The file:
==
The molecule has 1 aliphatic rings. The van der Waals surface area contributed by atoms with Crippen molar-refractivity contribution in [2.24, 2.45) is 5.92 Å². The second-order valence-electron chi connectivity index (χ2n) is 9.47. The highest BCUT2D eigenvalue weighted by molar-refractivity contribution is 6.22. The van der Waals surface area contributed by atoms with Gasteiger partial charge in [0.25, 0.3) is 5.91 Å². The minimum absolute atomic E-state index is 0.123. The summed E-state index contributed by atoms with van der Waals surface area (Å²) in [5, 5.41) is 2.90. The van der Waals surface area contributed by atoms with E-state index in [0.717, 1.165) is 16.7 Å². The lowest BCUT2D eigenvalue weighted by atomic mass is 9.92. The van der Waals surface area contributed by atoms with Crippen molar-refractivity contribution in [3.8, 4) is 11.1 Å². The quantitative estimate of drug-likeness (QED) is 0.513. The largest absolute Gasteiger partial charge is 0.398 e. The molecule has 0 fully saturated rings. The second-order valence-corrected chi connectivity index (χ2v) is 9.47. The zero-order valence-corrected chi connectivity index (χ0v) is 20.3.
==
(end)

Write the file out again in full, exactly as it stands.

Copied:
The molecule has 1 aliphatic rings. The van der Waals surface area contributed by atoms with Crippen molar-refractivity contribution in [2.24, 2.45) is 5.92 Å². The second-order valence-electron chi connectivity index (χ2n) is 9.47. The highest BCUT2D eigenvalue weighted by molar-refractivity contribution is 6.22. The van der Waals surface area contributed by atoms with Gasteiger partial charge in [0.25, 0.3) is 5.91 Å². The minimum absolute atomic E-state index is 0.123. The summed E-state index contributed by atoms with van der Waals surface area (Å²) in [5, 5.41) is 2.90. The van der Waals surface area contributed by atoms with E-state index in [0.717, 1.165) is 16.7 Å². The lowest BCUT2D eigenvalue weighted by atomic mass is 9.92. The van der Waals surface area contributed by atoms with Crippen molar-refractivity contribution in [3.8, 4) is 11.1 Å². The quantitative estimate of drug-likeness (QED) is 0.513. The largest absolute Gasteiger partial charge is 0.398 e. The molecule has 0 fully saturated rings. The second-order valence-corrected chi connectivity index (χ2v) is 9.47. The zero-order valence-corrected chi connectivity index (χ0v) is 20.3.